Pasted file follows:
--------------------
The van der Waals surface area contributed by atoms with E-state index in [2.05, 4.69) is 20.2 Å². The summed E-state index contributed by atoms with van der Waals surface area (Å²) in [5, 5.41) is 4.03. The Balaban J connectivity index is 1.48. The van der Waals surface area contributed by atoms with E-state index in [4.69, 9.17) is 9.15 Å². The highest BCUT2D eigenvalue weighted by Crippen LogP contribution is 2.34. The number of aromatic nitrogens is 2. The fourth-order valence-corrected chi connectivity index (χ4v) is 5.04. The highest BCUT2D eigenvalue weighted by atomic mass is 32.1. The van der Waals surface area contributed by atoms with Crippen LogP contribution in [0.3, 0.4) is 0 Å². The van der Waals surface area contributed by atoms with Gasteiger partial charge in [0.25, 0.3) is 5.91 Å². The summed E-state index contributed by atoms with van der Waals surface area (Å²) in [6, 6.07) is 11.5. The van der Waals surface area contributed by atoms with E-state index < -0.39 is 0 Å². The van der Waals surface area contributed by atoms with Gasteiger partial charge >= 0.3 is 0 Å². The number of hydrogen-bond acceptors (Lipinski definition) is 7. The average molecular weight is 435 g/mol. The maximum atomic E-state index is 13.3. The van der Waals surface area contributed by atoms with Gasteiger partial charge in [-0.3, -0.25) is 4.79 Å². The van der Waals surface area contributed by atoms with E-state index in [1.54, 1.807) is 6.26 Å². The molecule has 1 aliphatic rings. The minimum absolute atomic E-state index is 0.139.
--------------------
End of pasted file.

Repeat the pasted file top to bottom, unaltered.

The van der Waals surface area contributed by atoms with E-state index in [2.05, 4.69) is 20.2 Å². The summed E-state index contributed by atoms with van der Waals surface area (Å²) in [5, 5.41) is 4.03. The Balaban J connectivity index is 1.48. The van der Waals surface area contributed by atoms with E-state index in [4.69, 9.17) is 9.15 Å². The highest BCUT2D eigenvalue weighted by Crippen LogP contribution is 2.34. The number of aromatic nitrogens is 2. The fourth-order valence-corrected chi connectivity index (χ4v) is 5.04. The highest BCUT2D eigenvalue weighted by atomic mass is 32.1. The van der Waals surface area contributed by atoms with Crippen LogP contribution in [0.3, 0.4) is 0 Å². The van der Waals surface area contributed by atoms with Gasteiger partial charge in [0.25, 0.3) is 5.91 Å². The summed E-state index contributed by atoms with van der Waals surface area (Å²) in [6, 6.07) is 11.5. The van der Waals surface area contributed by atoms with E-state index < -0.39 is 0 Å². The van der Waals surface area contributed by atoms with Gasteiger partial charge >= 0.3 is 0 Å². The number of hydrogen-bond acceptors (Lipinski definition) is 7. The average molecular weight is 435 g/mol. The maximum atomic E-state index is 13.3. The van der Waals surface area contributed by atoms with Gasteiger partial charge in [-0.3, -0.25) is 4.79 Å². The van der Waals surface area contributed by atoms with E-state index in [1.54, 1.807) is 6.26 Å². The molecule has 1 aliphatic rings. The minimum absolute atomic E-state index is 0.139.